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   Is Raw Chocolate Made From Whole Raw Cocoa Beans Addictive Or Harmful?
                 (Chocolate recipes at end of this article.)

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Very recently, I received an email condemning cooked, processed or raw
cocoa beans as dangerous. The email claimed that it "greatly shortens
[animals'] life span if it doesn't kill them immediately" when forced fed
cocoa beans. All of that information was exaggerated and seems made-up
according to my research. What animals were forced to eat raw cocoa
beans that it "greatly" shortened their lives or immediately killed them?

Humans are animals. I know thousands of people who eat raw cocoa and not
one has died or gotten sick from it thus far. The email claimed that no
tribal people eat it yet Kuna Indians of Panama consume about 3 cups of
cocoa brew daily. The email also claimed that aflatoxins (byproducts of
molds), hair and rodent feces found in chocolate were highly toxic and
would add to disease and early death. Aflatoxins are lowest in beans
and highest in grains such as wheat, rye, corn, and peanuts. Therefore,
it would be much more dangerous to eat breads, pastas, cereals, peanut
butters and any manufactured grain product. The feces and hair issue is
true of all almost all processed foods. Cooked and processed chocolate
products are subject to industrial cooking and processes. Whole raw
cocoa beans used to make raw chocolate recipes are not intrinsically
problematic when eaten in moderation.

The email claimed that raw cocoa caused the most problems and was
extremely addictive. When I was a cooked-food consumer, I was
addicted to chocolate, cigarettes, coffee, alcohol, and speed
(methamphetamines). Because I was so ill with chronic fatigue,
fibromyalgia, angina and diabetes, I consumed chocolate, coffee and
amphetamines and smoked cigarettes to produce energy. From all of that,
by evening I was so jittery and nervous that I had to drink about a
bottle of gin or bourbon nightly to sleep. On SAD (Standard American
Diet), I had a very addicted personality and bodily need for all of
those products in order for me to function.

Since I have been on my Primal Diet for many years, I have no
addictions. I had many strong cravings because my body was deficient
in many nutrients but I could eat several foods on my Primal Diet
to satisfy those deficiencies. Since I have been making my homemade
chocolate from whole raw cocoa beans blenderized with raw egg, raw fat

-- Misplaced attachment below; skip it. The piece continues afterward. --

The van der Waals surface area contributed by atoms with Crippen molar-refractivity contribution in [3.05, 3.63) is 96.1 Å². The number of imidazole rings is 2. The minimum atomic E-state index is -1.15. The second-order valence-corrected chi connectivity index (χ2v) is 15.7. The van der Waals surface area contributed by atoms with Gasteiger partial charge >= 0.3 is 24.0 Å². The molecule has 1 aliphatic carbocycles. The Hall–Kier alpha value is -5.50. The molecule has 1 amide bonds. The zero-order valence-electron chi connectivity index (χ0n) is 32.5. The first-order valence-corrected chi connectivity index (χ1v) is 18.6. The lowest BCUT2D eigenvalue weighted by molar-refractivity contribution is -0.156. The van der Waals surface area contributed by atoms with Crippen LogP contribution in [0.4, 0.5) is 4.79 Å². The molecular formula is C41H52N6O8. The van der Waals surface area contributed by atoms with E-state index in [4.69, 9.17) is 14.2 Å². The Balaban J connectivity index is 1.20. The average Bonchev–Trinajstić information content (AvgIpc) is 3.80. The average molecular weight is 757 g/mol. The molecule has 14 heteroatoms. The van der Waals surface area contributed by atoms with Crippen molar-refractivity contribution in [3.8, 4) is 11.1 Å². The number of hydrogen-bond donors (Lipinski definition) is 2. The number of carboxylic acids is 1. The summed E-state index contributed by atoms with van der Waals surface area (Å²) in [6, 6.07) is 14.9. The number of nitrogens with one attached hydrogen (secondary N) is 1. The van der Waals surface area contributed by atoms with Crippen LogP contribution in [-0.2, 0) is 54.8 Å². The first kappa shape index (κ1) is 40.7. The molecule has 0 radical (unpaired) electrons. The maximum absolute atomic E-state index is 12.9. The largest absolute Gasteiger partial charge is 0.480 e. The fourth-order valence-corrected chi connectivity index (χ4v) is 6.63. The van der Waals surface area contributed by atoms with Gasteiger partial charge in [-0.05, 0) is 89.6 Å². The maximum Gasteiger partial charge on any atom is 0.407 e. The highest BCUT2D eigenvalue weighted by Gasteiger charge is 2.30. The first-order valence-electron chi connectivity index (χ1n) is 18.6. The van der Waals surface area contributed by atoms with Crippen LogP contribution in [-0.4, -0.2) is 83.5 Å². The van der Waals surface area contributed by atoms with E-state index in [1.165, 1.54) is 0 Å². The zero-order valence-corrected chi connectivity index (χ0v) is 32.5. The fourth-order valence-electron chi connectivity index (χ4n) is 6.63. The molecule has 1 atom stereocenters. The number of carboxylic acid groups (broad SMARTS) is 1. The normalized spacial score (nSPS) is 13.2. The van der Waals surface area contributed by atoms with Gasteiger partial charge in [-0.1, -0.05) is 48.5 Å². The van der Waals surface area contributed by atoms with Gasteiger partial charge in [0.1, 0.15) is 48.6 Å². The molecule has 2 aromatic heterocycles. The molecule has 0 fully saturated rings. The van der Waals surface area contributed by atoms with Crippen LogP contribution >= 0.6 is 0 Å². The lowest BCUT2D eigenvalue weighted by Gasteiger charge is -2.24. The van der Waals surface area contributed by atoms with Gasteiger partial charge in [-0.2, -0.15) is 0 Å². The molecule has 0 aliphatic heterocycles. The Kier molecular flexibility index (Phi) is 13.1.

(mostly unsalted raw butter and a little raw cream) and unheated honey,
I have not experienced any addiction to it. I have eaten the mixture
about 10 times yearly for 2 years. That certainly could not be called
an addiction. Usually, I eat it only when people make it for me as a
gift. Even though I enjoy it immensely, I have not craved it but once.

I remember when, 38 years ago, I first began eating the same combination
made with raw carob pods instead of raw cocoa beans. I craved it to
the point that someone could have called it an addiction. However,
since carob does not have any addictive chemicals in it, it could not
have been an addiction. Consider instead that my body craved all of that
butter mixed with some cream, protein in eggs and digestive enzymes in
honey. When my body had had certain deficiencies satisfied intensely
and repeatedly for about 3 months, the craving subsided. My skin, nerves
and entire body were much healthier.

I discovered many times that when deficiencies are satisfied, intense
cravings vanish. Most people who crave raw chocolate to the point of
wanting it daily are people who are very deficient in raw fats and the
egg-proteins and honey enzymes help to digest those needed fats.

Most beans are not directly physical health-giving substances
for humans. The caster (from which caster oil derives) and soy are
health-damaging, especially in their raw state. Even cooked, caster beans
may cause death from eating them. Commercially, soy must be chemically
processed and heat-treated to prevent sickness and/or death. Fermented
raw soy products are not likely to kill anyone but they are cumulatively
toxic to most people when mixed with salt. Raw cocoa contains flavonoids
(antioxidants), strengthens blood pressure, heart and vascular system
improving circulation, glucose metabolism and eye sight.

The email claimed that theobromine, caffeine and theophyline, raw,
processed or cooked were "known to produce permanent degenerative
alterations in cellular protoplasm." In micro amounts, raw theobromine,
caffeine and theophyline stimulate creative thought processes and do not
cause diseases. The only safe bean from which to get those are the cocoa
when it is raw. Cocoa beans eaten excessively may cause hunger or nausea,
demineralization that sometimes results in loosened teeth and pain in
jaw and around teeth, acidic and sore tongue, headaches, hyperactivity,
lack of focus and clarity plus insomnia. I have only seen those symptoms
when people ate 1/2 cup or more daily for several days of the chocolate
mixture, undiluted in milk, cheesecake or other recipe. Some people who
over-ate raw chocolate became immune to those side effects and continued
to overeat it, asymptomatically.

Most people on a raw diet could consume safely about 2 tablespoons of
pure cocoa beans weekly blenderized with raw egg, 6 tablespoons of raw
fat and some unheated honey without any harm. Eating it only occasionally,
they might benefit with increased energy, mental activity and creativity
as well as the physical benefits mentioned earlier.

See Natural Bitter-Chocolate Recipe and Raw Orange Chocolate Cheesecake.